A rare occurrence in the military world, a husband-wife duo has both reached the rank of Air Marshal, with Air Marshal Sadhna Nair achieving this distinction as she was promoted to the rank of Air Marshal in the Indian Air Force (IAF) on Monday (23 October), reported Times of India.
Her husband, Air Marshal K P Nair, a retired fighter pilot, had previously served as the IAF director-general of inspection and flight safety in 2015.
This unique achievement marks them as the first and only Air Marshal couple in the IAF, an exceptional milestone.
The Nairs now join the ranks of the Kanitkars, who in 2020 became the first couple to attain the rank of three-star officers in the Indian armed forces.
In the Indian Army, Lt-Gen Madhuri Kanitkar, also a doctor, served alongside her husband Lt-Gen Rajeev Kanitkar, an armoured corps officer who retired as quartermaster general in 2017.
According to the TOI report, this historic promotion underlines the evolving landscape of the Indian military, where such prestigious achievements are now becoming more attainable.
Air Marshal Sadhna Nair's career is marked by three generations of her family serving in the IAF over the last seven decades. Both her father and brother were doctors in the IAF, while her son serves as a fighter pilot (Flight Lieutenant).
Her appointment as the principal medical officer at the IAF Training Command in Bengaluru highlights her exemplary journey. Notably, she is the second woman officer who has consistently served in the IAF throughout her career (military doctors can be posted to another service) and has now been promoted to the rank of Air Marshal.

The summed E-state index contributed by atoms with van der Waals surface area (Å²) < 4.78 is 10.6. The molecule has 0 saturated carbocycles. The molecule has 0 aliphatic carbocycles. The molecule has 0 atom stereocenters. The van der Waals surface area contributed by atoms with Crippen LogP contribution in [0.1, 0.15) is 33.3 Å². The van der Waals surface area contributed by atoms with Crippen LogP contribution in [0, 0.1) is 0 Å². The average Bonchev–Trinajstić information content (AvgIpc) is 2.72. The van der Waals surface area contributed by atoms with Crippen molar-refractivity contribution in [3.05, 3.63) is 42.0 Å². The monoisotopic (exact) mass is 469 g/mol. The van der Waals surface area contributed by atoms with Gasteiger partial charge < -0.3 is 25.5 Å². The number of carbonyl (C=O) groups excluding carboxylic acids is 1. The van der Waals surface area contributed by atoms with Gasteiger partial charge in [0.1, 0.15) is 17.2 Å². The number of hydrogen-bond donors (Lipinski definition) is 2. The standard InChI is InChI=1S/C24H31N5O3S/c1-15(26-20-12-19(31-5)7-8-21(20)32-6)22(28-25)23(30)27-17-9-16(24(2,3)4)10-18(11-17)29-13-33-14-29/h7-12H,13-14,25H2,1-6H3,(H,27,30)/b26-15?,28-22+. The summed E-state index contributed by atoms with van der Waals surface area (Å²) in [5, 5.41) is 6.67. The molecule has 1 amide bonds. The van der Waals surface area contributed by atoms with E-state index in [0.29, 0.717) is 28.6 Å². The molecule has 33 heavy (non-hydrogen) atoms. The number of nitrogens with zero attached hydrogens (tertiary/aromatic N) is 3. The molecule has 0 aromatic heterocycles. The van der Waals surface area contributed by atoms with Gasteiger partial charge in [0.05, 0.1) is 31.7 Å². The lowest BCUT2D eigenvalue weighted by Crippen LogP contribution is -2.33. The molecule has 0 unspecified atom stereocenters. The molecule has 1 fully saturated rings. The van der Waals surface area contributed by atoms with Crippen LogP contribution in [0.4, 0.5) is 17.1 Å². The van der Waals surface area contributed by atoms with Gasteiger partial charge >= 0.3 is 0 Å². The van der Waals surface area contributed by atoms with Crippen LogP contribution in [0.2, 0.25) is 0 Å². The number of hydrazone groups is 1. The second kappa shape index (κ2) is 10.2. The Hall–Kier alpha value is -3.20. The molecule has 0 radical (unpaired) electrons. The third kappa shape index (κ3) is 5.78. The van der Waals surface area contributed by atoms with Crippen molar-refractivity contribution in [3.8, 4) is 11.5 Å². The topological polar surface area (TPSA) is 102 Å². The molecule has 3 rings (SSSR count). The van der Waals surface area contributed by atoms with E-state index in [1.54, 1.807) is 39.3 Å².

The first woman to achieve this milestone was Air Marshal Padma Bandopadhyay (retd). Another woman doctor who reached the three-star rank was Surgeon Vice Admiral Punita Arora (retd) in the Indian Navy.
After her graduation from the Armed Forces Medical College in Pune, Air Marshal Sadhna Nair was commissioned into the IAF in December 1985.
Her credentials include a postgraduate degree in family medicine, and she has undertaken specialised courses in medical informatics at AIIMS in New Delhi, as well as training in CBRN (chemical, biological, radiological, nuclear) warfare and military medical ethics in Switzerland.
The armed forces in India have been progressively opening doors to women officers, enabling them to serve in various roles, including those once considered exclusive to men. Women can now be found flying supersonic jets like MiG-21s, Sukhoi-30MKIs, and Rafales.
Over 145 women pilots are serving as helicopter and transport aircraft pilots in the IAF, army, and navy, further diversifying the roles of women in the armed forces.
In addition, around 30 woman officers have been deployed on frontline warships.
However, there has been no move to induct woman officers into the army's primary 'combat arms' of infantry, armoured corps (tanks), and mechanised infantry (infantry combat vehicles). Similarly, women remain excluded from serving on submarines in the navy as of now.
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